The proposed law on regulating relations between landlords and their tenants promises to trigger a heated debate when it is finally tabled on the floor of Parliament in the foreseeable future.
The first major indicator of how hot the debate might be, emerged just recently when Cabinet withdrew its own draft proposals regarding the ban on tenants to charge rent in foreign currencies.
The sudden change of heart in Lands and Housing Minister Betty Amongi, came when powerful and connected landlords protested the ban on charging in dollars.
Despite being few in number compared to the millions of tenants who have been crying over the growing dollarisation of rent, the government listened to them and withdrew the ban, saying the government land lords are free to continue to impose draconian requirements including demanding rent in dollars.
In fact, according to Judy Rugasira Kyanda, the Managing Director of Knight Frank, one of the biggest property management firms in Kampala, the landlord’s claim that most of them borrowed in dollars to put up the structures.
Rugasira says only 10 percent of Kampala’s landlords actually built properties on the basis of dollarised loans.
“The majority of landlords are charging shilling rentals, and it is the shilling rentals which are being arbitrarily increased over and above (by up to 300percent). So charging shilling rents and banning dollar rents is not the solution, we are barking up the wrong tree [suggesting that the problem lies elsewhere],” she said.
The issue is so controversial that it has split senior government officials.
Presidential Political Assistant Moses Byaruhanga made no secret of his disappointment with the cabinet U-turn over the rent-in-dollars matter when he said in a recent opinion piece that the Executive sided with the minority.
Besides the rent-in-dollar controversy, the Landlord Tenant bill has further brought to the fore several other sticky issues, including the requirement that no person would be allowed to enter into agreement without presenting a national I.D.
PART II – Tenancy agreements, of the preliminary bill under subsection (5) states that a landlord shall not enter into tenancy agreement (a) with an individual, unless the individual provides his or her national identification card or alien’s identification card.
It is no wonder that the proposed bill has sparked a furious debate among the public. Ivan Kalanzi, a tenant from Kawempe Sebina Zone and a trader at Kalerwe market criticised the law on grounds that it introduces stringent measures that may not be attainable by many poor tenants.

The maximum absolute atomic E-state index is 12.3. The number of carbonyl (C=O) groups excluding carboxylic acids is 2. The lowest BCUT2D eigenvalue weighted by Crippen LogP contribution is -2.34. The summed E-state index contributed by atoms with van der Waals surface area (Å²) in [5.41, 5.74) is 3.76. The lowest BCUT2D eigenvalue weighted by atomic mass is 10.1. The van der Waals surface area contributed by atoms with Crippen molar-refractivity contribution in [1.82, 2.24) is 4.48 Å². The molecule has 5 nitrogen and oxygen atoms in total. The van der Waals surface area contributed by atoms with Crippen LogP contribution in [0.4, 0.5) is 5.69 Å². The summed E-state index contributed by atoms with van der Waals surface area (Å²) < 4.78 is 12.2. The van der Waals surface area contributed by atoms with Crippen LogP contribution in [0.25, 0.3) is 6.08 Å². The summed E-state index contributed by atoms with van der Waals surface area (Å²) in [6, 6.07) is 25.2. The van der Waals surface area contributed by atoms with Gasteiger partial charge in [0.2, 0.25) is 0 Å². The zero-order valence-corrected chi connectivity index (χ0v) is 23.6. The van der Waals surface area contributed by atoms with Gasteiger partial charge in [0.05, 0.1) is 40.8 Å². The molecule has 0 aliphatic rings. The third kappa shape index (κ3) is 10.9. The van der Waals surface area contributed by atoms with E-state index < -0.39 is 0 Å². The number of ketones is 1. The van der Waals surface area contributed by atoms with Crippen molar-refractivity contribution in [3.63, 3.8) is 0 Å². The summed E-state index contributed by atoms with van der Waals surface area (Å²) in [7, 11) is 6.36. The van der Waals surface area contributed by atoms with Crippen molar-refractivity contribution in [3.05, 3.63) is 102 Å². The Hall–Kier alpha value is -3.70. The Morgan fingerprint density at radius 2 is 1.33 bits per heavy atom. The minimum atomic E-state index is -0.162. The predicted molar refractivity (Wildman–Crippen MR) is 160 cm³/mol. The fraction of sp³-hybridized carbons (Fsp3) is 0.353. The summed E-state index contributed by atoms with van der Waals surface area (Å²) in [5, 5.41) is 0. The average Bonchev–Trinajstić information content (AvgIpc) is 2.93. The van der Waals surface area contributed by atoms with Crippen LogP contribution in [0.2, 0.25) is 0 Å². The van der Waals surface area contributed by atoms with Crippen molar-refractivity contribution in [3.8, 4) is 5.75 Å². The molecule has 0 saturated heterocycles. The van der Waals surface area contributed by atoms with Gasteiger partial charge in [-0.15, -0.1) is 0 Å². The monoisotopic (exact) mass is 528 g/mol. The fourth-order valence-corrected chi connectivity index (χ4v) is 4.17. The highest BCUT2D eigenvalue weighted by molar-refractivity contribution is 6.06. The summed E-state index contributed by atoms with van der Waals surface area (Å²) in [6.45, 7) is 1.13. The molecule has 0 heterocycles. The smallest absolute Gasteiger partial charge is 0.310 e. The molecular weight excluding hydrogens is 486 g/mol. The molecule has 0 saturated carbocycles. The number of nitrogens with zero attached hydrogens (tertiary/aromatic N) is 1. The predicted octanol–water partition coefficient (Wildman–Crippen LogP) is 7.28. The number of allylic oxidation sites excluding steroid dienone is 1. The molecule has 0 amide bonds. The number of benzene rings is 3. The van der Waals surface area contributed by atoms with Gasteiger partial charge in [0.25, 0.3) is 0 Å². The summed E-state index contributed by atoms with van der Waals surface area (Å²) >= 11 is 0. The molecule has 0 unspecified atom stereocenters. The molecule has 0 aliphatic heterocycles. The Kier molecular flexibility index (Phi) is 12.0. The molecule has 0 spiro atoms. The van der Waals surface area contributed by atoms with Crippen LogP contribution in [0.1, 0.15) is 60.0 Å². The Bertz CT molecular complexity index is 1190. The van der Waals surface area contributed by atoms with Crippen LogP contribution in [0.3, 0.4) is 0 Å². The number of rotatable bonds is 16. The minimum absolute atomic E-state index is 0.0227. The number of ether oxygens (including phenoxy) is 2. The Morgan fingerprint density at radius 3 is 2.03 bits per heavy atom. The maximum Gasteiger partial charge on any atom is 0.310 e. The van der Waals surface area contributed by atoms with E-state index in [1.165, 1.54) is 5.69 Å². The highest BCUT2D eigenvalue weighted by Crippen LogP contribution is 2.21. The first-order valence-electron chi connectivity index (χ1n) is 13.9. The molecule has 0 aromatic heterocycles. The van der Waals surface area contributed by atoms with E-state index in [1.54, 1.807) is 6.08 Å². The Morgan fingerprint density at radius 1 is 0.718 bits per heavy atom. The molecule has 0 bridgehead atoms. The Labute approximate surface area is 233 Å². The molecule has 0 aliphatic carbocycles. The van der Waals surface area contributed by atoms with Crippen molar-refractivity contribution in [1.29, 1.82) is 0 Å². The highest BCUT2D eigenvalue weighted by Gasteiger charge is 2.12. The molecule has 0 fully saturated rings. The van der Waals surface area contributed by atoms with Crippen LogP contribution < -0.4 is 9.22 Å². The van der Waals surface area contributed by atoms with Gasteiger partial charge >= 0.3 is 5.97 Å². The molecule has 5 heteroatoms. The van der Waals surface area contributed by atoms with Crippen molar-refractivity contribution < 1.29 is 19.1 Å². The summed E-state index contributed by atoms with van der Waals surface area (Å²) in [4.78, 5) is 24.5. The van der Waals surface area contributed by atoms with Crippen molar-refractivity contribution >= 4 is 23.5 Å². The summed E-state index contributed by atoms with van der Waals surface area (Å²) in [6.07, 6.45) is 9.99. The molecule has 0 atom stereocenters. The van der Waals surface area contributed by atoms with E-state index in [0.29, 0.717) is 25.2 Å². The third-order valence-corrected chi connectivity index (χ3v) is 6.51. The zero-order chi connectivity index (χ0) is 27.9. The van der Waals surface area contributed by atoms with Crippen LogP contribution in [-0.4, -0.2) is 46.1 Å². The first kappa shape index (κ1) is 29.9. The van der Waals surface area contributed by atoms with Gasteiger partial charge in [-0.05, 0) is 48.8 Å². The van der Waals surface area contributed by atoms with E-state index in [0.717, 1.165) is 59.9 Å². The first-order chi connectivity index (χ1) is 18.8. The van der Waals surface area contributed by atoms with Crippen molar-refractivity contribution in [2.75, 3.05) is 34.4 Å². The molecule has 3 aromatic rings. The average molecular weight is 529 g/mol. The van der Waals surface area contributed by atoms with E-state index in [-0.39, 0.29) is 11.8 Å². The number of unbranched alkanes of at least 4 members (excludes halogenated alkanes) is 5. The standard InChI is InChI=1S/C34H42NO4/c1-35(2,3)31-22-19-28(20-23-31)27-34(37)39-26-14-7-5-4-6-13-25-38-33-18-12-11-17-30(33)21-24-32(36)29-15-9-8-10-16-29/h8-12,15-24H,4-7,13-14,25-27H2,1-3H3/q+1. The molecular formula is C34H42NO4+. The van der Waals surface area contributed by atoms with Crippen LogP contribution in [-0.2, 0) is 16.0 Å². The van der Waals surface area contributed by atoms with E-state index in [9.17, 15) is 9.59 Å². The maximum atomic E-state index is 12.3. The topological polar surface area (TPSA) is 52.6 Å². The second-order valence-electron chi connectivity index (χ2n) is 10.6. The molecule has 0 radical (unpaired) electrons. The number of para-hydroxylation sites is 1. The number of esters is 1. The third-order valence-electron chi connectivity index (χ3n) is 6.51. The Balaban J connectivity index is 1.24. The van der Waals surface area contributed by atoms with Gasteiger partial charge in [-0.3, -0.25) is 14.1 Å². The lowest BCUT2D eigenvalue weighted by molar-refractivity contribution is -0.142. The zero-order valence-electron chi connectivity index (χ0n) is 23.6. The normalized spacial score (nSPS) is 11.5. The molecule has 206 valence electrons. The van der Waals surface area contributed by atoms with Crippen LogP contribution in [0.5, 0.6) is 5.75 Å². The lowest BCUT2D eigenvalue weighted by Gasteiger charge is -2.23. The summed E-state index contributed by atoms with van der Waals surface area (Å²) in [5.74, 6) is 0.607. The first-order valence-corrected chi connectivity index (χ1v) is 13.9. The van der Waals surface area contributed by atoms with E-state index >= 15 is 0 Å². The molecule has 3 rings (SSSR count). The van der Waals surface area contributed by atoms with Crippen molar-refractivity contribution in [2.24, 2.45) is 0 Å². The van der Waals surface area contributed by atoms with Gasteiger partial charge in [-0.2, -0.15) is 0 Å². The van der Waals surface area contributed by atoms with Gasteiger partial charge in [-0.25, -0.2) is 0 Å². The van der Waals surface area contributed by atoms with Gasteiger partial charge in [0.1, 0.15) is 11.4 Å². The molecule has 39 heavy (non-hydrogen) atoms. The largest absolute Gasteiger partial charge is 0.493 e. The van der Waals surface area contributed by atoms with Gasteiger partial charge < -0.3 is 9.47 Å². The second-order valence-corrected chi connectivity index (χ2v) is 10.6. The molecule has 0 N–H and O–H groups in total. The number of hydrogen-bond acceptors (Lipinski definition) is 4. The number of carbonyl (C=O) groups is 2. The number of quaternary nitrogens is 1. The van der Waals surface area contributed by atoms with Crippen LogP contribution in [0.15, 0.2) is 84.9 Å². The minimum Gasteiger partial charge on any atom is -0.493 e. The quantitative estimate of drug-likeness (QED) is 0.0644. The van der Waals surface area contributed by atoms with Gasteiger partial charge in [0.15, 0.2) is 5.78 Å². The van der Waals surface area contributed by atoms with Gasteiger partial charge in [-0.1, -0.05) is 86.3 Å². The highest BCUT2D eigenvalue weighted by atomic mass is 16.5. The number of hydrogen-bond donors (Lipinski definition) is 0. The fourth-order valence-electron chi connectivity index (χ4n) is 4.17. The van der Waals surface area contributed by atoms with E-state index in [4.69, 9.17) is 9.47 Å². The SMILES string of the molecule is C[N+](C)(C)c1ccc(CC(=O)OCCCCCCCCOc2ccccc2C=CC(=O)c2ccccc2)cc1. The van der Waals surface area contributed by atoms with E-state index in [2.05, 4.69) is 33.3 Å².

“If this new law has such tough conditions, then we whose national IDs got lost we will lack spaces to rent. This is because getting a replacement is such a hard thing. So where will one stay?
Although Cabinet had proposed regulations preventing landlords from hiking rent beyond 10percent, the new bill has relaxed the stance by once again giving landlords the right to determine how much they want to hike rent, subject to tenants agreeing to set terms.
According to Part VI subsection (28) of the bill: Where a tenant who does not object to a rent increase or reach an agreement with the landlord on the increase to be effected and the rent increase is in accordance with this Act, the tenant is taken to have accepted the rent increase.
The provision effectively cancels out an earlier provision (Part 6, subsection 27 (1)), of the bill that states that landlords cannot hike rent by more than 10percnet annually. This is so because the bill empowers the landlord to maintain the hike and if the tenant declines, they could simply move on.
The bill has also received criticism from property managers who say it lacks the touch of an insider, who knows how things go in the industry.
This point was made by Ivan Zziwa, a real estate graduate and worker at Marina Real Estate Property Management.
He said: “The bill was not drafted with the diligence, expertise and understanding of property law and management but rather was drafted only to appease the smallest group of people instead of focusing on the entire sector. So, this may in turn destroy our property market which is still mushrooming.”
Zziwa adds that the bill does not define what commercial premises should be and have and what residential premises should have. Kampala has slum areas such as Bwais, Kimumbasa, Kalerwe Ssebina zone, Acholi quarters, Manyata Butabiika, Kasokoso Mutungo zone, Gulf Kitintale, Kisenyi in Luzira Kanyogoga below Muyenga.
Considering the controversy that this bill has triggered even before reaching Parliament, a number of observers have cast doubt on the chances of the law passing in its shape, or sail through altogether.